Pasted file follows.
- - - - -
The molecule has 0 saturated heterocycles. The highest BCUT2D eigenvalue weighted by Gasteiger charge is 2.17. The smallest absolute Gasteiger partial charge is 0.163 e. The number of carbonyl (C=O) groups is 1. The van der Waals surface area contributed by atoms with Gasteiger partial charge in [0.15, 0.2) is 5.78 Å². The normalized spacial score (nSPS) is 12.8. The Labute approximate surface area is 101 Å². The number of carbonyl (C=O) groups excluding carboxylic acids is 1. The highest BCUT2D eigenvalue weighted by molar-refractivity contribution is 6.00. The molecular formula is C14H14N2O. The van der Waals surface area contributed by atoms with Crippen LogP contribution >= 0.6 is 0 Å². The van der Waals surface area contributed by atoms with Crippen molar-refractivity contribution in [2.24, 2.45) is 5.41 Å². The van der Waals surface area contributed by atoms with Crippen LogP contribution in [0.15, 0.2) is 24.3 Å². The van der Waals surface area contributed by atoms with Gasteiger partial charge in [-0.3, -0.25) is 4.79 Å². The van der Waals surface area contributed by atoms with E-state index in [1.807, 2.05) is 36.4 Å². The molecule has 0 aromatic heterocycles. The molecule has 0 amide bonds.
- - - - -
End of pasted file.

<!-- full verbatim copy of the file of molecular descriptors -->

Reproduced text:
The molecule has 0 saturated heterocycles. The highest BCUT2D eigenvalue weighted by Gasteiger charge is 2.17. The smallest absolute Gasteiger partial charge is 0.163 e. The number of carbonyl (C=O) groups is 1. The van der Waals surface area contributed by atoms with Gasteiger partial charge in [0.15, 0.2) is 5.78 Å². The normalized spacial score (nSPS) is 12.8. The Labute approximate surface area is 101 Å². The number of carbonyl (C=O) groups excluding carboxylic acids is 1. The highest BCUT2D eigenvalue weighted by molar-refractivity contribution is 6.00. The molecular formula is C14H14N2O. The van der Waals surface area contributed by atoms with Crippen LogP contribution >= 0.6 is 0 Å². The van der Waals surface area contributed by atoms with Crippen molar-refractivity contribution in [2.24, 2.45) is 5.41 Å². The van der Waals surface area contributed by atoms with Crippen LogP contribution in [0.15, 0.2) is 24.3 Å². The van der Waals surface area contributed by atoms with Gasteiger partial charge in [-0.3, -0.25) is 4.79 Å². The van der Waals surface area contributed by atoms with E-state index in [1.807, 2.05) is 36.4 Å². The molecule has 0 aromatic heterocycles. The molecule has 0 amide bonds.